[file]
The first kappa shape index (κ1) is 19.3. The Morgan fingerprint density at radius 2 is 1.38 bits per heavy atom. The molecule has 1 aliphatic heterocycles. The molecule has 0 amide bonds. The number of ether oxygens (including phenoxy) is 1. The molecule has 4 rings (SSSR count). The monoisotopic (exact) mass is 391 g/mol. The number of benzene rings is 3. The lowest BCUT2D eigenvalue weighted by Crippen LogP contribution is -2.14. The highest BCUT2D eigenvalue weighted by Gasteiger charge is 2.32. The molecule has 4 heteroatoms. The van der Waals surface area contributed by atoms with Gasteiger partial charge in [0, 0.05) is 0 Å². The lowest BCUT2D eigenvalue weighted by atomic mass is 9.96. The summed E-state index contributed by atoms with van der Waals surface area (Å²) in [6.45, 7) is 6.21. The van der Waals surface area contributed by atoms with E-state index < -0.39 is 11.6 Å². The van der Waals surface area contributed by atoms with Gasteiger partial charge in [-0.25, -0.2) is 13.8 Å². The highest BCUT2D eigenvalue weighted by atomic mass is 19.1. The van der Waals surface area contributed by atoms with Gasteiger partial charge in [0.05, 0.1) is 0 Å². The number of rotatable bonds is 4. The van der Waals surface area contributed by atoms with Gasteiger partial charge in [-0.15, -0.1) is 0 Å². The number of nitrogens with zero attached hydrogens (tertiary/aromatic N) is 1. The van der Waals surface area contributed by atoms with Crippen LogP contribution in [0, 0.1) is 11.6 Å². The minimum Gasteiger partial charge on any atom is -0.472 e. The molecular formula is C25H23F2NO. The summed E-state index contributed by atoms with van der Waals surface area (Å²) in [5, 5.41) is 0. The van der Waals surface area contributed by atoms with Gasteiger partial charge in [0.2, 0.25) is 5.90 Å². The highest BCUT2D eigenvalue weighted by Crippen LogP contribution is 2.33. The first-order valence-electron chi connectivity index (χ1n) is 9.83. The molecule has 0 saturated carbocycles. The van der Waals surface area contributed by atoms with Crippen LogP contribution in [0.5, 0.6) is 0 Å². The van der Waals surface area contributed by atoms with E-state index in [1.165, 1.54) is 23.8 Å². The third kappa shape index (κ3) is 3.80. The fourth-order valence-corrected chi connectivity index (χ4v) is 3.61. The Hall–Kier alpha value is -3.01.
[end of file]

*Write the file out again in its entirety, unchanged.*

The first kappa shape index (κ1) is 19.3. The Morgan fingerprint density at radius 2 is 1.38 bits per heavy atom. The molecule has 1 aliphatic heterocycles. The molecule has 0 amide bonds. The number of ether oxygens (including phenoxy) is 1. The molecule has 4 rings (SSSR count). The monoisotopic (exact) mass is 391 g/mol. The number of benzene rings is 3. The lowest BCUT2D eigenvalue weighted by Crippen LogP contribution is -2.14. The highest BCUT2D eigenvalue weighted by Gasteiger charge is 2.32. The molecule has 4 heteroatoms. The van der Waals surface area contributed by atoms with Gasteiger partial charge in [0, 0.05) is 0 Å². The lowest BCUT2D eigenvalue weighted by atomic mass is 9.96. The summed E-state index contributed by atoms with van der Waals surface area (Å²) in [6.45, 7) is 6.21. The van der Waals surface area contributed by atoms with E-state index < -0.39 is 11.6 Å². The van der Waals surface area contributed by atoms with Gasteiger partial charge in [-0.25, -0.2) is 13.8 Å². The highest BCUT2D eigenvalue weighted by atomic mass is 19.1. The van der Waals surface area contributed by atoms with Gasteiger partial charge in [0.05, 0.1) is 0 Å². The number of rotatable bonds is 4. The van der Waals surface area contributed by atoms with Gasteiger partial charge in [-0.15, -0.1) is 0 Å². The number of nitrogens with zero attached hydrogens (tertiary/aromatic N) is 1. The van der Waals surface area contributed by atoms with Crippen LogP contribution in [0, 0.1) is 11.6 Å². The minimum Gasteiger partial charge on any atom is -0.472 e. The molecular formula is C25H23F2NO. The summed E-state index contributed by atoms with van der Waals surface area (Å²) in [5, 5.41) is 0. The van der Waals surface area contributed by atoms with Gasteiger partial charge in [0.2, 0.25) is 5.90 Å². The highest BCUT2D eigenvalue weighted by Crippen LogP contribution is 2.33. The first-order valence-electron chi connectivity index (χ1n) is 9.83. The molecule has 0 saturated carbocycles. The van der Waals surface area contributed by atoms with Crippen LogP contribution in [0.5, 0.6) is 0 Å². The van der Waals surface area contributed by atoms with E-state index in [1.165, 1.54) is 23.8 Å². The third kappa shape index (κ3) is 3.80. The fourth-order valence-corrected chi connectivity index (χ4v) is 3.61. The Hall–Kier alpha value is -3.01.